The fos­sil shown along­side a di­a­gram whose shad­ed ar­ea in­di­cates the sec­tion of the fish cov­ered by the fos­sil. (Cour­te­sy Matt Fried­man/U. Chi­ca­go)

Yet the fos­sil fin is­n’t as si­m­i­lar to mod­ern fleshy-finned fish as it is to some prim­i­tive mem­bers of the oth­er great line­age of bony fish­es—the ray-finned fish­es, Fried­man and col­leagues said. These are the larg­est class of fish, and those whose fins are webs of skin sup­ported by spines. Some liv­ing ray-finned fish­es such as paddlefish­es and stur­geons have a branch­ing ar­range­ment of bones si­m­i­lar to that found in the coe­la­canth fos­sil, Fried­man and col­leagues said.

“This ends in­tense de­bate about the prim­i­tive pat­tern for lobed fins, which in­volves the an­ces­try of all limbs, in­clud­ing our own,” said the un­ivers­ity’s Mi­chael Coates, one the re­search­ers. “To un­der­stand the de­vel­op­men­tal ev­o­lu­tion of the limbs of tetrapods [four-limbed ver­te­brates], we should­n’t be look­ing at the fins of our near­est liv­ing fish rel­a­tives—lungfish­es and coe­la­canths—be­cause they’re far too spe­cial­ized.”

Sci­en­tists be­lieve anoth­er re­cently dis­cov­ered fos­sil is a true mis­sing link be­tween fish and tetrapods. It was a fierce pred­a­tor dubbed Tik­taa­lik roseae, which lived 385 mil­lion years ago.

The early coe­la­canth fin fos­sil shows that as far as limbs go, the key dif­fer­ence sep­a­rat­ing early fleshy-finned fish­es and Tik­taa­lik was in fin bones called ra­di­als, Fried­man and col­leagues wrote. These are widely thought to have evolved in­to fin­gers.

The fos­sil coe­la­canth is named Sho­sho­nia arc­topteryx af­ter the Sho­sho­ni peo­ple of Wy­o­ming and the Sho­sho­ne Na­tional For­est in north­ern Wy­o­ming, where the spec­i­men was found. “It was as­ton­ish­ing luck,” Fried­man said, adding that the fos­sil had fall­en off a cliff about 200 feet high on­to some rocks. The four-inch (10 cm) long spec­i­men de­tails the fin of the an­i­mal, which the sci­en­tists ap­prox­i­mate would have been about 18 to 24 inches (45 to 60 cm) long.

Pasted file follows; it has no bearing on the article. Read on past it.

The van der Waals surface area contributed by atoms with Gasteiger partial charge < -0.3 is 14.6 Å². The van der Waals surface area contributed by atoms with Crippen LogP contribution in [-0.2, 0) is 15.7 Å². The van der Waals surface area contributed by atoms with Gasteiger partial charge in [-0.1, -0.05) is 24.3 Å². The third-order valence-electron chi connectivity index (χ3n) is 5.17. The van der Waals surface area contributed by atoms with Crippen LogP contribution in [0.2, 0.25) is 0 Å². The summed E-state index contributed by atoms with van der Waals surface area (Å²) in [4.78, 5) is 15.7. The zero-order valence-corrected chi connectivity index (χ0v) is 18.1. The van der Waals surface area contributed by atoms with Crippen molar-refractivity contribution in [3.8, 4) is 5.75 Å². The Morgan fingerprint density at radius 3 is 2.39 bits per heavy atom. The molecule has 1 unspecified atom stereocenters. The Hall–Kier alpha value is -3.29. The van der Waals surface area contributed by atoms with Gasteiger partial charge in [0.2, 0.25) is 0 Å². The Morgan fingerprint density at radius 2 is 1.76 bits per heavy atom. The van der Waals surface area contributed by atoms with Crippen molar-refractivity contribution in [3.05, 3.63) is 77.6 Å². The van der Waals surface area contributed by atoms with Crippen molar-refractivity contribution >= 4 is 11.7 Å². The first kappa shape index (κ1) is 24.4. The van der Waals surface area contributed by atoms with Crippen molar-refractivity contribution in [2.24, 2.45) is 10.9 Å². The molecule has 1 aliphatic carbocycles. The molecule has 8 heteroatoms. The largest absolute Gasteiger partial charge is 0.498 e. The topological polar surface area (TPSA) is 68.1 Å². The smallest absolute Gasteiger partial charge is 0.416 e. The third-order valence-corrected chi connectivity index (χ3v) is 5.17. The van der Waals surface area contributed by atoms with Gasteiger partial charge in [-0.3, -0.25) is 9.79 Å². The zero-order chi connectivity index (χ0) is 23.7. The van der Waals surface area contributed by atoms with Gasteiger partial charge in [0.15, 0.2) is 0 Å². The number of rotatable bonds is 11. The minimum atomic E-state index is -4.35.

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Zoologists called it the find of the century when in 1938, fishermen hoisted ashore a fish thought to have been extinct since the dinosaurs roamed. Called a coelacanth, it was a relative of some of the first land-walking creatures. Now, scientists are reporting a fossil find that helps complete the story: the front fin of an early coelacanth, which is quite different from that of today’s coelacanths. It sheds light on the evolution of this crucial structure, which in the fish’s descendants evolved into walking limbs and later arms, scientists say. The fossil reveals connections to even more primitve fish, and shows that the fin bones still had to evolve a fair amount before the first walking creatures arose, according to the scientists. They described the finding in a paper in the July/August issue of the research journal Evolution & Development. People usually think of coelacanths as “living fossils,” but that’s something of a misconception, said Matt Friedman, a graduate student at the University of Chicago and lead author of the paper. “If you look deep in the fossil record to the first members of that group, they are really different and very diverse.” Same goes for some other so-called living fossils, he added. The 400 million-year-old coelacanth fossil is the first known of its kind, and fills a shrinking evolutionary gap between fins and limbs, the researchers said. Scientists are interested in early coelacanths because they’re close relatives of the first so-called fleshy-finned fishes. This is the lineage that, with their meaty fins, gave rise to limbed animals, which took the first steps onto land. Yet the fossil fin isn’t as similar to modern fleshy-finned fish as it is to some primitive members of the other great lineage of bony fishes—the ray-finned fishes, Friedman and colleagues said. These are the largest class of fish, and those whose fins are webs of skin supported by spines. Some living ray-finned fishes such as paddlefishes and sturgeons have a branching arrangement of bones similar to that found in the coelacanth fossil, Friedman and colleagues said. “This ends intense debate about the primitive pattern for lobed fins, which involves the ancestry of all limbs, including our own,” said the university’s Michael Coates, one the researchers. “To understand the developmental evolution of the limbs of tetrapods [four-limbed vertebrates], we shouldn’t be looking at the fins of our nearest living fish relatives—lungfishes and coelacanths—because they’re far too specialized.” Scientists believe another recently discovered fossil is a true missing link between fish and tetrapods. It was a fierce predator dubbed Tiktaalik roseae, which lived 385 million years ago. The early coelacanth fin fossil shows that as far as limbs go, the key difference separating early fleshy-finned fishes and Tiktaalik was in fin bones called radials, Friedman and colleagues wrote. These are widely thought to have evolved into fingers. The fossil coelacanth is named Shoshonia arctopteryx after the Shoshoni people of Wyoming and the Shoshone National Forest in northern Wyoming, where the specimen was found. “It was astonishing luck,” Friedman said, adding that the fossil had fallen off a cliff about 200 feet high onto some rocks. The four-inch (10 cm) long specimen details the fin of the animal, which the scientists approximate would have been about 18 to 24 inches (45 to 60 cm) long.